Wednesday, August 7, 2019

Malaga’s Splendid Confusion


I say confusion only because the city is in excitement mode due to the upcoming feria, or fair as we call them in the US.  Here in Spain, it’s like no fair we have ever seen, though, because it is so much more... I could feel the static in the air and along every narrow, stone pathway.  With my trusty map, I found all the shoe stores and yes, I bought another pair.  I walked into the last store and thought, Oh my, I’m my mother.  She could never resist more shoes; we call her the shoe queen.

Afterward, I found a comfy place to write in my journal and wait until it was time to meet Vicky Martin.  She is adorable and when we saw each other, we walked into each other’s arms.  Within minutes, her boyfriend Antonio was there and then their friends, Joey and Gabriella.  They are all Spaniards and all speak English.  Nice.  When they learned I preferred fish over chicken, they led me to a restaurant off of the beautiful Main Street, Calle Larios, called Los Mellizos.  Antonio and Joey discussed the menu and I agreed to everything.  Small shrimp in garlic oil, a hot white creamy soup called gazpachuelo with fish, potatoes and red peppers, followed by plates of grilled white fish called rosada and fried boquerones (anchovies).  And then paella!  It was hot and delicious, filled with calamari, squid, shrimp and chicken (with rice of course).  Everything was served family style, which is very common here in Spain.
Gabriella and Joey asked if I wanted a shot after dinner.  A shot?!  They all laughed.  Yes, it is a
 sweet wine in a shot glass called Malaga Virgin made with Pedro Ximenez and Muscatel grapes.  Never one to turn down an adventure, I had one in front of me pronto.  Yes, it was sweet and yes, I had to drink it all at once.  That’s what a shot means here (everywhere?).  That’s when I ordered a cup of café con leche and the conversation switched to my visit to Toro and Fuentesaúco, the villages of my maternal grandmothers.  My friend Rina told me about wine tasting bodegas underground near Toro and I wanted to find them.  Gabriela called her uncle in Zamora and got the scoop.  Now, I’m more than ready to find the solitary door in the country fields that lead down, down, down.  Subterranean Bodegas of Fuentesaúco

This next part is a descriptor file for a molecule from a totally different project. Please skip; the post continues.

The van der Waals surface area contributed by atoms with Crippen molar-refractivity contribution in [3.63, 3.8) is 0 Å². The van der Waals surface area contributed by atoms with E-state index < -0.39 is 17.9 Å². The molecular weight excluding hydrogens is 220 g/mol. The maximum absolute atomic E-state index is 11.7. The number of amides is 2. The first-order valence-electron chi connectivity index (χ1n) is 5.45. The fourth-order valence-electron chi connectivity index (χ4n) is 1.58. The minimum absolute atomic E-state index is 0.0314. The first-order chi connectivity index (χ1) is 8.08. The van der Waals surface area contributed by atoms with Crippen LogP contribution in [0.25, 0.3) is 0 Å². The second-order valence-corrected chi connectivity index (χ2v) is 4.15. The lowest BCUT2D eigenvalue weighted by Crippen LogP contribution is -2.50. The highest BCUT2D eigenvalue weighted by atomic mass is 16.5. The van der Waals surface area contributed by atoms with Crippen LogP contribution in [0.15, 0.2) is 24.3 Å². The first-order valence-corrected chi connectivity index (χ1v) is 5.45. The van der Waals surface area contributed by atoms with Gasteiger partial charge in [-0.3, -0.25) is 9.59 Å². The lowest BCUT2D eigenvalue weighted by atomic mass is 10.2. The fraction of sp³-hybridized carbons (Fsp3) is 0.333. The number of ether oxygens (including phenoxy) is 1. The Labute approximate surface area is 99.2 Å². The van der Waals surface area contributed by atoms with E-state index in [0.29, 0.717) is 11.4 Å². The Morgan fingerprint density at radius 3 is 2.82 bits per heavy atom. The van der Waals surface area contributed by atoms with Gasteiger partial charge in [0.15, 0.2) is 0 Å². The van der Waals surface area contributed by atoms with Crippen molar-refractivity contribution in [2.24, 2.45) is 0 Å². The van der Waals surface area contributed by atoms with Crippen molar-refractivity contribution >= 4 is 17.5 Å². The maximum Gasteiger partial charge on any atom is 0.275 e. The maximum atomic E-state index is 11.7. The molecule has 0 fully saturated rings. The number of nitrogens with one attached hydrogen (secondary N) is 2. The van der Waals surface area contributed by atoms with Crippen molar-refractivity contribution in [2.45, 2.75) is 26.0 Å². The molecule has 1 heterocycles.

Oh, and then the server brought a small tray filled with shot glasses, all filled to the brim with limoncello.  This entire, lovely afternoon meal lasted three hours and I enjoyed every minute.

During the afternoon, my mind was scrambling as I tried to figure how who Joey reminded me of.  He was very friendly and enjoyed telling me how he found all of his Spanish ancestors in three months.  I was stunned, since I’ve been researching mine since 2008, and the family still is a whisper in the wind for me.  As our meal time drew to a close, I finally remembered who Joey reminded me of; two men from Winters, California , also involved  with the Hawaiian Spaniards Facebook site, named Larry C. and Mike C., both possibly related.  When I pulled up their photos on my phone, everyone agreed and we sent the facial comparison to the men.  Small world, especially since Joey was born in California and has relatives there, although he’s lived in Malaga since he was twelve as his mother was born in Malaga.  It was all an enjoyable adventure.

We wandered toward my bus stop, but Antonio and Vicky detoured into a hotel and an elevator took us to the top terrace bar where we could view the port of Malaga.  I’d been there with Vicky twice before and the view never gets old.  I’m glad I wasn’t driving (smile).  Vicky later walked me across the boulevard to my bus and promised to study her English, hoping I will be back soon.  She is a beautiful person in all ways and such a special part of my enchantment with Malaga.

Tomorrow is a free day to catch my breath and return to the beach.  Oh, yes.

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